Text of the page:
Elucidating the Nature of Viral Competition in Hepatitis C Virus Infection
- Author(s): Webster, Brian Robert
- Advisor(s): Greene, Warner C
- et al.
Hepatitis C virus (HCV) is a major public health threat, chronically infecting approximately 180 million people worldwide and leading to liver diseases such as cirrhosis and hepatocellular carcinoma. To date, efforts to generate a prophylactic or therapeutic vaccine have been unsuccessful. The failure of vaccine candidates, as well as the rapid emergence of drug-resistant variants, is almost entirely due to the hypervariable nature of HCV. Interestingly, while HCV is highly variable, recombination events between HCV strains are rare. This lack of recombination suggests that immune escape and drug resistance mutations are rarely transferred between strains, providing clear implications for treatment paradigms in patients infected with multiple HCV strains.
When HCV infects a host cell, that cell becomes resistant to further infection by HCV but not other viruses, such as dengue virus. This resistance, termed superinfection exclusion, acts to limit the co-occupancy of cells with multiple viral genomes, and thus prevents recombination. However, the mechanism of this block is poorly understood.
In this thesis I focus on further understanding why these recombination events are so rarely observed, through detailed investigations of the phenomena of superinfection exclusion and intracellular competition between HCV genomes during cell division. To further characterize HCV superinfection exclusion, we created a class of novel reporter HCV strains selected for their ability to infect cells already replicating HCV RNA. Importantly, the evolution of the ability to "superinfect" cells caused these viral strains to become more infectious generally, and led these viruses to expel the HCV RNA already present in the host cells. We further identified key changes in the HCV genome that allowed the virus to overcome the superinfection block.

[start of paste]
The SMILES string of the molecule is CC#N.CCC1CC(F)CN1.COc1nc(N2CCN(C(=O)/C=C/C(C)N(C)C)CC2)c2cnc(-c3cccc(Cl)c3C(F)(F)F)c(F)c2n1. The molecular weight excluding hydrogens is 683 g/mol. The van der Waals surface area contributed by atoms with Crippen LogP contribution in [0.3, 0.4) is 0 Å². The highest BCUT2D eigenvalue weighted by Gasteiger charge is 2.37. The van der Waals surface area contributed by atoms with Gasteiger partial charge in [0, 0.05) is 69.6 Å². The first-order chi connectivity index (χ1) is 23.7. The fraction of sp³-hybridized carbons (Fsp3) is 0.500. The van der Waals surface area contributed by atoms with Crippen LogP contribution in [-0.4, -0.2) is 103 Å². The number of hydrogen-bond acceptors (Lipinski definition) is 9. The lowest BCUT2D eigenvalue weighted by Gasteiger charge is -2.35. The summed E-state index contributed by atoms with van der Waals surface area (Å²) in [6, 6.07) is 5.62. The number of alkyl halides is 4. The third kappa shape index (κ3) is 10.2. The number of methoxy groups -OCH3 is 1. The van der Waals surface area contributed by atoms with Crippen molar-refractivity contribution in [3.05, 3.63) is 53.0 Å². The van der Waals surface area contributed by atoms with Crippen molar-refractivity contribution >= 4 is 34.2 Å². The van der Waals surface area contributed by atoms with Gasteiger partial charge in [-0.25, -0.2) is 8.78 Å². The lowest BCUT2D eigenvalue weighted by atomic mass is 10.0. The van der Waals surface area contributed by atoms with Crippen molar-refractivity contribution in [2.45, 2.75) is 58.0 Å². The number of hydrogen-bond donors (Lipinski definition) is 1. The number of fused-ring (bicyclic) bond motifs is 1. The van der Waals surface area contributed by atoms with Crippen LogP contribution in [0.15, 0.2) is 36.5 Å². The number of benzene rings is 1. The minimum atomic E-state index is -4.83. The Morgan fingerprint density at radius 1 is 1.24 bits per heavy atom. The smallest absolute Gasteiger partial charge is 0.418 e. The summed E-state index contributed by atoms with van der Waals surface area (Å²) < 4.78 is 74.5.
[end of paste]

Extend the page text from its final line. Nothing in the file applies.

In addition to our work on superinfection exclusion, we identified a novel means of intracellular competition between HCV genomes co-occupying a host cell that occurs at, or shortly following, mitosis. In the setting of cellular division, we found that when two viral genomes of equivalent fitness are present within a cell, they have an equal opportunity to exclude the other. In a population of dividing cells, the competition between viral genomes proceeds apace, randomly clearing one or the other genome from cells in the span of 9-12 days. In addition to superinfection exclusion, this intracellular competition due to mitosis is likely to further limit HCV's genetic diversity and ability to recombine in vivo.
In sum, this thesis demonstrates that viral competition in HCV infection occurs on many more levels than was previously appreciated. This competition acts to prevent coinfection of host cells and likely explains the lack of natural recombination in HCV biology. Further, these findings shed additional light on basic aspects of HCV replication and hopefully lead in the future to novel therapies for this critical disease.